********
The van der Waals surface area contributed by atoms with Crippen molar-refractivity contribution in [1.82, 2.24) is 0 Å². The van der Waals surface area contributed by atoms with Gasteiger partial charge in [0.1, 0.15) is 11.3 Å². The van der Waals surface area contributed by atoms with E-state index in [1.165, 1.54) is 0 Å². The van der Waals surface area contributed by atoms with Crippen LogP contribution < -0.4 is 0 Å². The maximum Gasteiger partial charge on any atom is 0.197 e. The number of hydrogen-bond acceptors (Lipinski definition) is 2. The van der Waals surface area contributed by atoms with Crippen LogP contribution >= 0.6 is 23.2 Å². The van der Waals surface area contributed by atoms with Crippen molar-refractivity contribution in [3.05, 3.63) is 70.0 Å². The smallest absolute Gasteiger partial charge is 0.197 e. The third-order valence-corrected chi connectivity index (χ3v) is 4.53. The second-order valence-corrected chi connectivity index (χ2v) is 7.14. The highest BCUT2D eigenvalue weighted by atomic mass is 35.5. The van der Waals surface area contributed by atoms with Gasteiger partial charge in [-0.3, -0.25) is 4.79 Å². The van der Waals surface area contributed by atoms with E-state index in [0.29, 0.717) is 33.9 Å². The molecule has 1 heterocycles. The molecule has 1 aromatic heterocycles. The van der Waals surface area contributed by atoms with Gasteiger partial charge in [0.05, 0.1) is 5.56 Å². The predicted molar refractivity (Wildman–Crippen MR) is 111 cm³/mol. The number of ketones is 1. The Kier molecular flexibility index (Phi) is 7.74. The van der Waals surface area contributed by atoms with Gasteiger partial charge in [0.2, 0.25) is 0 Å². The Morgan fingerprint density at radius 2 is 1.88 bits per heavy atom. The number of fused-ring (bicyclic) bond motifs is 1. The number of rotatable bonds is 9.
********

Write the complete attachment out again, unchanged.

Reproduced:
The van der Waals surface area contributed by atoms with Crippen molar-refractivity contribution in [1.82, 2.24) is 0 Å². The van der Waals surface area contributed by atoms with Gasteiger partial charge in [0.1, 0.15) is 11.3 Å². The van der Waals surface area contributed by atoms with E-state index in [1.165, 1.54) is 0 Å². The van der Waals surface area contributed by atoms with Crippen LogP contribution < -0.4 is 0 Å². The maximum Gasteiger partial charge on any atom is 0.197 e. The number of hydrogen-bond acceptors (Lipinski definition) is 2. The van der Waals surface area contributed by atoms with Crippen LogP contribution >= 0.6 is 23.2 Å². The van der Waals surface area contributed by atoms with Crippen molar-refractivity contribution in [3.05, 3.63) is 70.0 Å². The smallest absolute Gasteiger partial charge is 0.197 e. The third-order valence-corrected chi connectivity index (χ3v) is 4.53. The second-order valence-corrected chi connectivity index (χ2v) is 7.14. The highest BCUT2D eigenvalue weighted by atomic mass is 35.5. The van der Waals surface area contributed by atoms with Gasteiger partial charge in [-0.3, -0.25) is 4.79 Å². The van der Waals surface area contributed by atoms with E-state index in [0.29, 0.717) is 33.9 Å². The molecule has 1 heterocycles. The molecule has 1 aromatic heterocycles. The van der Waals surface area contributed by atoms with Gasteiger partial charge in [0.05, 0.1) is 5.56 Å². The predicted molar refractivity (Wildman–Crippen MR) is 111 cm³/mol. The number of ketones is 1. The Kier molecular flexibility index (Phi) is 7.74. The van der Waals surface area contributed by atoms with Gasteiger partial charge in [0.2, 0.25) is 0 Å². The Morgan fingerprint density at radius 2 is 1.88 bits per heavy atom. The number of fused-ring (bicyclic) bond motifs is 1. The number of rotatable bonds is 9.